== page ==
Losing out on the Pro Bowl this past year meant losing out on tens of millions of dollars for our economy.

Now we’ve learned there’s a new venture that’s already attracting other sporting events to Hawaii.

We got an exclusive first look at the new features the state has to market, and how your money is being used to make it happen.

It may not be a field of dreams, but for the Hawaii Convention Center, the new investment represents a chance to court new business.

Dozens of new regulation volleyball and basketball courts, along with an NCAA- and NBA-approved basketball court, are the newest additions to a facility which turns 20 years old next year.

“We’re super excited to be getting into the sports market. This is a game that we were not involved in or participating in, and this is a new market segment that we feel will certainly bring offshore business to the state of Hawaii and bring hotel room nights to our hotel partners,” said Teri Orton, Hawaii Convention Center general manager.

Orton says the new courts cost little more than a million dollars, but thanks in part to a volleyball tournament featuring dozens of teams from here and the mainland happening this weekend, they’re already paying for themselves.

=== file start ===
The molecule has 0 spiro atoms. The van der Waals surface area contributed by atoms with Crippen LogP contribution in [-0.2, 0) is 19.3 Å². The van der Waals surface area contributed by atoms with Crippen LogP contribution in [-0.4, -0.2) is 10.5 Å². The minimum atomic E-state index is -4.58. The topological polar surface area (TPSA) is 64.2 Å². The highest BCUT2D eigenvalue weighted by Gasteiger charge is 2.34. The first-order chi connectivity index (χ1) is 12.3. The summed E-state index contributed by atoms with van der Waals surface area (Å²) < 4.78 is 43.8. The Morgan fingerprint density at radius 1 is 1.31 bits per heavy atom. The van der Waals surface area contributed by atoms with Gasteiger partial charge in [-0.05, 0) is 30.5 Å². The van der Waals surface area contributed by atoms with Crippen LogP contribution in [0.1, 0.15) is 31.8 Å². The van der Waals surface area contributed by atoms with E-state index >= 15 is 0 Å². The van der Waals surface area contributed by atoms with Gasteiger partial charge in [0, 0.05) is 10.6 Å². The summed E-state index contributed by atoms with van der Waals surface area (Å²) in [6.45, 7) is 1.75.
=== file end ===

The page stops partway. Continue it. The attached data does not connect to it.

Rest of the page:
“With these two tournaments that we put on the books in the last 12 months, we’ve already generated more than $1.3 million in tax revenue, so in essence, we’ve kind of payback the courts in the first year,” Orton said.

Completed in 1998 at a cost of $200 million, the convention center lost an average of $3.5 million a year before finally turning its first profit ever in 2016, when it banked $615,000.

Orton says the fully portable courts represent a completely new potential revenue stream that has yet to be tapped.

“In total, we have the ability to lay out, compassing all of our exhibition halls, 28 volleyball courts, 19 basketball courts, 11 indoor soccer courts, so this kind of opens the door to not only volleyball and basketball, but really any indoor sport,” she said.

With inquiries already pouring in from across the country, Orton says the new courts are already proving to be a perfect shot.

“The biggest feedback that we got was people wanted to come here and hold tournaments, but the biggest drawback was the cost to ship the courts. So I thought, let’s eliminate that obstacle, purchase the courts, and give them every reason to come to Hawaii. It’s paid off and we’re super excited about it,” Orton said.

Orton says with the NBA-approved basketball court, she hopes to attract top-notch exhibition games and/or fan events, hopefully starting with the L.A. Clippers, who the Hawaii Tourism Authority has already signed up to hold fall camp here this October.